Monday, February 25, 2008

Salvaging floorboards... how to kill yourself.

We obviously have quite a few holes in the floors of the first floor, and although the wood tongue and groove flooring is old, dirty, and altogether icky right now, I have faith. We are planning to use the remaining (non-rotted) wood from the first floor back room to fill in the holes of the cut outs made over the years for plumbing, HVAC and electrical in the front room and kitchen, then sand them and polyurethane them. Yes, I know, three coats.

So, in the past couple of weeks, as I've been pulling up the wooden floor boards in the back room and stacking them in a corner for eventual review to find the sections not rotted or ruined via my aggressive nail pulling and crowbar antics. The plan was to cut out the sections to save and chuck out the rest.

Yesterday, while the husband was cutting out a rotten section of flooring in the kitchen to be repaired with Oriented Strand Board (OSB) [it will be covered by kitchen cabinets, so no need to make it pretty] I began the process of reviewing the floorboards to cut out the sections to be saved. Anything that was salvageable was marked with a pencil line and an X on the part to be disposed of. I went through about 150 linear feet of floor boards, of which maybe only 65 was salvageable.

After pulling nails out, (or if I couldn't pull them out completely, I marked the areas where the nail snapped off, so I didn't accidentally cut through the same area with a saw later on) I used the circular saw to cut anywhere from 10" pieces to 6' pieces of floorboard that we can reuse. The holes that were cut for the old floor vents were about 10" x 10" so any sections of wood that were good, but less than 10" were set aside for making 'plugs', small circular cut holes that can be used to plug up the holes cut for small copper plumbing lines. I'll take some pictures as we get closer to that particular process.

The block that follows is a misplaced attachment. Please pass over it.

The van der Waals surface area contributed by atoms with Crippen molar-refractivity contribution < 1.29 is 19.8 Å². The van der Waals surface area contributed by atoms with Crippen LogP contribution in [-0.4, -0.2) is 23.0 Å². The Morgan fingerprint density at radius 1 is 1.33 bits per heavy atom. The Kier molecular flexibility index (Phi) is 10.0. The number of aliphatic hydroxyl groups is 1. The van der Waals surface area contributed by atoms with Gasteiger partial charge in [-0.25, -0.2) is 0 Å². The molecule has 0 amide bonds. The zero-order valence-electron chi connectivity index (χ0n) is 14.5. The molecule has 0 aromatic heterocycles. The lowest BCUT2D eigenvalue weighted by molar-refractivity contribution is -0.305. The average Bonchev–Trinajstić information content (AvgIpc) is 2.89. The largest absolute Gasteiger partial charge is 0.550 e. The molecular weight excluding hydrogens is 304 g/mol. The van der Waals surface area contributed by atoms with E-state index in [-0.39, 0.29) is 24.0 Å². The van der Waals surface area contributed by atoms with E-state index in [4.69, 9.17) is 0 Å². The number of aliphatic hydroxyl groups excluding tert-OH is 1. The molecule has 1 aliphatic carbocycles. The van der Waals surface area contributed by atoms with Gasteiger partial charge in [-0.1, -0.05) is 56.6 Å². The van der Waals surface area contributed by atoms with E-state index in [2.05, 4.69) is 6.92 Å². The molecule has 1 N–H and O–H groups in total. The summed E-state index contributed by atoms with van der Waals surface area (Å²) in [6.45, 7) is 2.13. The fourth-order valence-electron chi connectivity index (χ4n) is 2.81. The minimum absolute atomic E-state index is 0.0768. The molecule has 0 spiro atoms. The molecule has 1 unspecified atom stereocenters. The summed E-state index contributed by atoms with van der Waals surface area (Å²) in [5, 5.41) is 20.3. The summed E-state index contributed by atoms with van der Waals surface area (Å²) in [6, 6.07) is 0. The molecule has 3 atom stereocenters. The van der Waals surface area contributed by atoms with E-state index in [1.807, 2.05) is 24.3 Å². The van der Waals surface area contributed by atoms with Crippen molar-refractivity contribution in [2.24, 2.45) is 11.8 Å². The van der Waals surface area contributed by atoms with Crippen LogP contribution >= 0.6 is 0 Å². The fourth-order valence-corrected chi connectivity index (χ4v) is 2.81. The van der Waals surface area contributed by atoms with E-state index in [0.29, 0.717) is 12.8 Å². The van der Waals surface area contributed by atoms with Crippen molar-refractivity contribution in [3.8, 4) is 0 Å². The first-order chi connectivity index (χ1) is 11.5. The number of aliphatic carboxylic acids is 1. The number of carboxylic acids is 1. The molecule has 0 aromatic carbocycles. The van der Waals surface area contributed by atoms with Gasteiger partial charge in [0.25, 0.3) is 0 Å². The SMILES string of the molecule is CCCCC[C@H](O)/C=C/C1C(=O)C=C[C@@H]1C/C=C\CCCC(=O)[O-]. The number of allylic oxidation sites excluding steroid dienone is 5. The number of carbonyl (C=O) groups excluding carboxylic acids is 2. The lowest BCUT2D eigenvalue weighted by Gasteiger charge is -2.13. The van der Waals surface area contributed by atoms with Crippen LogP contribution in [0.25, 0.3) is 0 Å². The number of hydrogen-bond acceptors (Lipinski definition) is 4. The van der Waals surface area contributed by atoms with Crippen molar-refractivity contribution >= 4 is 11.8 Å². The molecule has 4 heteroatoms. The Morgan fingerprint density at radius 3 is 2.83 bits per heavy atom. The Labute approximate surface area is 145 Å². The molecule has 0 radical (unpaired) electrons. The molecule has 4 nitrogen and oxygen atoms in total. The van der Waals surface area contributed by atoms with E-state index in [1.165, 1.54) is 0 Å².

What I wanted to mention at this point was the 'how to kill yourself' section of the blog.

Husband spent a lot of time going through the lead certification process and is very heads-up when it comes to lead dust. We bought the special masks that were rated for lead dust removal (N100 respirators) and it's like breathing through a HEPA filter. But now that the demo is basically over and most (if not all) of the lead surfaces have been removed, wearing the masks was basically reserved for when we were reinforcing the ceiling joists (a lot of dust and dirt falls in your face when you're drilling and pounding into 150 year old ceilings, trust me) and for sweeping up dust on the floor.

BIG mistake.

As we've mentioned before there's been a lot of moisture in the house in the last 50 years, and moreso in the last 2 weeks. The roofers are still waiting for a decent day to return to fix the roof and complete the gutter job, but the majority of moisture over the years has come in from the stack that was broken off and just dumping water into the dirt basement for a long long time. The very same dirt basement that is directly below the floorboards I was pulling up and stacking on the corner.

You ever have one of those moments, almost cartoonish, as if you were Wiley E. Coyote stepping to the edge of a cliff and holding up a sign that says, "hey look, a cliff" and then you step off of it?

Yeah, that was me. After cutting through about half of the floorboards and making rather quick work of the sorting process, it went like this:

Hub: "Hey babe, how are you doing?"
Wife: "Great, hon. Going great. Hey, what's this white stuff?"
Hub: (holding up invisible cartoony-like sign in my mind) "It looks like mold."
Wife: "Oh. Ok. I'll finish up in a bit."

So, I've been using a circular saw for about an hour to cut through the wood flooring with a thick coat of white mold, no respirator on, not even a paper mask, and I've been deep breathing the cloud of mold each time I make a pass. Niiiiice.

It's been about 26 hours since we finished up. It was just about the time the stabbing pain and the wheezing began for me. My head feels like a bucket of cement. My lungs ache. My eyes are dry and red. I am the epitome of good health gone to the seedy side of town.

I woke up this morning at 6:30 to get my office work done, finished up at 9:00 and went back to bed. Husband checked in on me occasionally to make sure I had a pulse. I woke up at 5PM. I'm still tired, cranky and have respiratory fatigue not unlike the days when I smoked a pack of cigarettes a day and caught a mild case of pneumonia after college exams.

So, just a warning to all of you who would think of salvaging wood from a moist area of your home: please, wear a respirator. Learn from the mistakes of others, or join the club of cartoony sign holding dolts like myself.

Oh look, an anvil.

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